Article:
One by one the mines were picking them off as they attempted to get out of the riverbed, and when they were eventually able to radio for help, they expected the military to send in a small helicopter to lift them out.
"Instead, it sent in a Chinook," Tom explains. "And although there is some dispute about this, many of the survivors believe it was actually the down-draught from the rescue helicopter that detonated the final mine, which killed Corporal Mark Wright. He was an extraordinary man. Even after he'd been wounded by the mine, he led the rescue mission, lifting the men's spirits, while all the time he was slowly bleeding to death."
It's little surprise then, that Corporal Wright posthumously received the George Cross for his gallantry.
Tom teamed up with director Paul Katis, whom he had worked with for a number of years, mostly on low budget corporate health and safety films.
"We'd done one a few years before for the British Army, warning soldiers about the dangers they faced with their equipment," Tom explains.
"For that we interviewed soldiers who had been unfortunate enough to have industrial accidents on bases, and we employed actors to dramatise real-life events. It really brought an edge to the film – made it far more interesting than your normal health and safety film."
The pair decided they could use a similar approach to make Kajaki, their embryonic war film.
With a "shoestring" £1 million budget, all of which needed to be found from private investors, the pair had to think big, but on a small scale in film terms.
"We did the same thing as we'd done with the health and safety films, we went out there and interviewed each of the 11 survivors of that day. As a screenwriter it was far easier than writing fiction. The men started speaking, and the extraordinary things that happened to them just came out – it was stuff I simply couldn't have made up."
But the biggest pitch of Tom's career so far came when he had to approach the parents of the late Corporal Mark Wright with the idea.
"We needed their blessing to do the film," he says. "So we went up to Edinburgh, and spent the day with them – looking through family photo albums, watching home videos of Mark, and explaining exactly what we wanted to do with the film. We wanted to tell his extraordinary story of heroism. I remember Mark's dad saying 'this has to be made'."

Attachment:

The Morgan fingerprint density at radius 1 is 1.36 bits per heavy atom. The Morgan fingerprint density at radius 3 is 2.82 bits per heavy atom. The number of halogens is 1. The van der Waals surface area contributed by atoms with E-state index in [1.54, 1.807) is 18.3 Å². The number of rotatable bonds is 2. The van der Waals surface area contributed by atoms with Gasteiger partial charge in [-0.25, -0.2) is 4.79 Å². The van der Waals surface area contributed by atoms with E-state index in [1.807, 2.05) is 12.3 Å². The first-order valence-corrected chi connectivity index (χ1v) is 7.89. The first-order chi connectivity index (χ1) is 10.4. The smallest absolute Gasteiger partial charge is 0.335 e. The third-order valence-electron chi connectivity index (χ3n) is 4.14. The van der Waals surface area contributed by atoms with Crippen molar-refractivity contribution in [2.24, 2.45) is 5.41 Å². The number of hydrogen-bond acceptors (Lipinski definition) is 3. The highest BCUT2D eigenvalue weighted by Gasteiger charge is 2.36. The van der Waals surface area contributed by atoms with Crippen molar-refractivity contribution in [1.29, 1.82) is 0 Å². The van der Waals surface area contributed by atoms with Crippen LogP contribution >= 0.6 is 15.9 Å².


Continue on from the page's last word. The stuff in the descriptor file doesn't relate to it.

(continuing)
After years of planning, almost half the budget is now in place, meaning filming can begin in May.
"We've found an excellent filming location, near a dam in Jordan, and so it's all going to happen quickly now. We wanted to get the film finished and out there for this year, as the draw-down of troops is taking place. The returning soldiers themselves need to be our initial audience with this movie. If they don't watch it, then nobody will. That's why the pressure is really on my shoulders to make sure it's accurate and believable to those guys who have been there.
"It isn't going to be a film 'based on a true story' – it is going to be the true story," he adds. "Having said that, we see it as being something like Jaws to watch, if that doesn't sound too insensitive to say under the circumstances. But it's going to be all about one location, an incredible amount of tension, and a human story of overcoming the most horrendous of situations."
Now all that remains is for the team behind the project to find the remaining half a million pounds of funding.
"We've been crowdfunding online, and we've raised an incredible £30,000 in small donations – £10, £20, £100 and so on, and a lot of that has come from serving soldiers. But we've also been targeting big investors who are buying into the film as a business venture. So there are two strands of funding developing out there.
"But ultimately I think the money will be found," Tom says with a shrug, as his eyes wander back towards the soldiers running up the hill outside his window. "I'm confident there are enough people out there who think, like me, that these extraordinary tales of modern-day heroism really do need to be told."
For more information about the movie, or to find out how you can donate to the film, visit the website at www.kajakimovie.com The final day for small-scale crowdfunding donations is Monday